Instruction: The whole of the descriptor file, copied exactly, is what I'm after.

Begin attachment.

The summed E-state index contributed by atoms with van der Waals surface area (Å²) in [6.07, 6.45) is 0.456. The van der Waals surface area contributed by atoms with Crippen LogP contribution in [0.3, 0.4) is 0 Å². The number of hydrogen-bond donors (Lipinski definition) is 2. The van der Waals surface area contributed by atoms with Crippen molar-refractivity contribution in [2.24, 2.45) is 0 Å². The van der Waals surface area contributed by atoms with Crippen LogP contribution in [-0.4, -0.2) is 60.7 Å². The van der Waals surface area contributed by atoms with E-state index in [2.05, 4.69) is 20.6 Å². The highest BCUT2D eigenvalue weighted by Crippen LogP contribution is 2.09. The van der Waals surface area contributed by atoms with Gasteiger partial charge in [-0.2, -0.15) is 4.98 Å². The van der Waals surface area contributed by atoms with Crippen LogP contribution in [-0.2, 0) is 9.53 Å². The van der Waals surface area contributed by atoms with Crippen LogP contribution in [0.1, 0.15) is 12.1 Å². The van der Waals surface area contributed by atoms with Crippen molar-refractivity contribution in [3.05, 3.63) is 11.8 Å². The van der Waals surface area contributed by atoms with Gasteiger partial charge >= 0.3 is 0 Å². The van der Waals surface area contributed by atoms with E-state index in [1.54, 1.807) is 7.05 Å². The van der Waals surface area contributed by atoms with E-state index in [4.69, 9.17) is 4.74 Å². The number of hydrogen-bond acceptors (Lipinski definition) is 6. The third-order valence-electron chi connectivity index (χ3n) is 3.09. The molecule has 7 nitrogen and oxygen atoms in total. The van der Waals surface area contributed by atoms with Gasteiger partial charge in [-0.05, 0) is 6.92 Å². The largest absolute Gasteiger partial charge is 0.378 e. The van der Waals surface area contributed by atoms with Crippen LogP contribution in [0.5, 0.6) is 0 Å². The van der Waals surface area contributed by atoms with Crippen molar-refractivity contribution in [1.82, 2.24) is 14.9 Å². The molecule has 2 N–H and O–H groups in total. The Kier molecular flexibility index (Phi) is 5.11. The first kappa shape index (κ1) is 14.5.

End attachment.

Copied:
The summed E-state index contributed by atoms with van der Waals surface area (Å²) in [6.07, 6.45) is 0.456. The van der Waals surface area contributed by atoms with Crippen LogP contribution in [0.3, 0.4) is 0 Å². The number of hydrogen-bond donors (Lipinski definition) is 2. The van der Waals surface area contributed by atoms with Crippen molar-refractivity contribution in [2.24, 2.45) is 0 Å². The van der Waals surface area contributed by atoms with Crippen LogP contribution in [-0.4, -0.2) is 60.7 Å². The van der Waals surface area contributed by atoms with E-state index in [2.05, 4.69) is 20.6 Å². The highest BCUT2D eigenvalue weighted by Crippen LogP contribution is 2.09. The van der Waals surface area contributed by atoms with Gasteiger partial charge in [-0.2, -0.15) is 4.98 Å². The van der Waals surface area contributed by atoms with Crippen LogP contribution in [-0.2, 0) is 9.53 Å². The van der Waals surface area contributed by atoms with Crippen LogP contribution in [0.1, 0.15) is 12.1 Å². The van der Waals surface area contributed by atoms with Crippen molar-refractivity contribution in [3.05, 3.63) is 11.8 Å². The van der Waals surface area contributed by atoms with Gasteiger partial charge >= 0.3 is 0 Å². The van der Waals surface area contributed by atoms with E-state index in [1.54, 1.807) is 7.05 Å². The van der Waals surface area contributed by atoms with E-state index in [4.69, 9.17) is 4.74 Å². The number of hydrogen-bond acceptors (Lipinski definition) is 6. The third-order valence-electron chi connectivity index (χ3n) is 3.09. The molecule has 7 nitrogen and oxygen atoms in total. The van der Waals surface area contributed by atoms with Gasteiger partial charge in [-0.05, 0) is 6.92 Å². The largest absolute Gasteiger partial charge is 0.378 e. The van der Waals surface area contributed by atoms with Crippen LogP contribution in [0.5, 0.6) is 0 Å². The van der Waals surface area contributed by atoms with Crippen molar-refractivity contribution in [1.82, 2.24) is 14.9 Å². The molecule has 2 N–H and O–H groups in total. The Kier molecular flexibility index (Phi) is 5.11. The first kappa shape index (κ1) is 14.5.